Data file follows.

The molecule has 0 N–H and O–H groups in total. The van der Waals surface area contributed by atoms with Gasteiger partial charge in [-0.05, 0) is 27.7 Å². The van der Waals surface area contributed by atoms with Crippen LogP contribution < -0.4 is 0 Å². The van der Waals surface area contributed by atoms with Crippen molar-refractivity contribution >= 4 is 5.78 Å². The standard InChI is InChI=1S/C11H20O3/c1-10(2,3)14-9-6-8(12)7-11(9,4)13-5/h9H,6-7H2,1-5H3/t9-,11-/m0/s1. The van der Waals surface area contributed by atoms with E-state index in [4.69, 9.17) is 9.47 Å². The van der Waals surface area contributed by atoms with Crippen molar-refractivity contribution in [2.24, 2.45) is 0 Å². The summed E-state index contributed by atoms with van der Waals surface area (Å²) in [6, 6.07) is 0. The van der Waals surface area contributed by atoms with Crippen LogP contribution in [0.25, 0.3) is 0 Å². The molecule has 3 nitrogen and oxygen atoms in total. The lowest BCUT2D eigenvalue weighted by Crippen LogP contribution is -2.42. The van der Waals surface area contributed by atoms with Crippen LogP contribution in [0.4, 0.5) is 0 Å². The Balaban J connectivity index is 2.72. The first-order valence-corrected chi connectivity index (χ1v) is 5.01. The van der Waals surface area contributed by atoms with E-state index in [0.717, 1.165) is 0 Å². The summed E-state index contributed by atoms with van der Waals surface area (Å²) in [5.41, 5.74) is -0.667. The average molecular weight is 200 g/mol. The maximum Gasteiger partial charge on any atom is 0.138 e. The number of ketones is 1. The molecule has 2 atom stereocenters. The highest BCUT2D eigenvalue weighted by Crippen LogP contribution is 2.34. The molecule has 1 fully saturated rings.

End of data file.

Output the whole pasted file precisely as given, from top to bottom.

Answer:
The molecule has 0 N–H and O–H groups in total. The van der Waals surface area contributed by atoms with Gasteiger partial charge in [-0.05, 0) is 27.7 Å². The van der Waals surface area contributed by atoms with Crippen LogP contribution < -0.4 is 0 Å². The van der Waals surface area contributed by atoms with Crippen molar-refractivity contribution >= 4 is 5.78 Å². The standard InChI is InChI=1S/C11H20O3/c1-10(2,3)14-9-6-8(12)7-11(9,4)13-5/h9H,6-7H2,1-5H3/t9-,11-/m0/s1. The van der Waals surface area contributed by atoms with E-state index in [4.69, 9.17) is 9.47 Å². The van der Waals surface area contributed by atoms with Crippen molar-refractivity contribution in [2.24, 2.45) is 0 Å². The summed E-state index contributed by atoms with van der Waals surface area (Å²) in [6, 6.07) is 0. The van der Waals surface area contributed by atoms with Crippen LogP contribution in [0.25, 0.3) is 0 Å². The molecule has 3 nitrogen and oxygen atoms in total. The lowest BCUT2D eigenvalue weighted by Crippen LogP contribution is -2.42. The van der Waals surface area contributed by atoms with Crippen LogP contribution in [0.4, 0.5) is 0 Å². The Balaban J connectivity index is 2.72. The first-order valence-corrected chi connectivity index (χ1v) is 5.01. The van der Waals surface area contributed by atoms with E-state index in [0.717, 1.165) is 0 Å². The summed E-state index contributed by atoms with van der Waals surface area (Å²) in [5.41, 5.74) is -0.667. The average molecular weight is 200 g/mol. The maximum Gasteiger partial charge on any atom is 0.138 e. The number of ketones is 1. The molecule has 2 atom stereocenters. The highest BCUT2D eigenvalue weighted by Crippen LogP contribution is 2.34. The molecule has 1 fully saturated rings.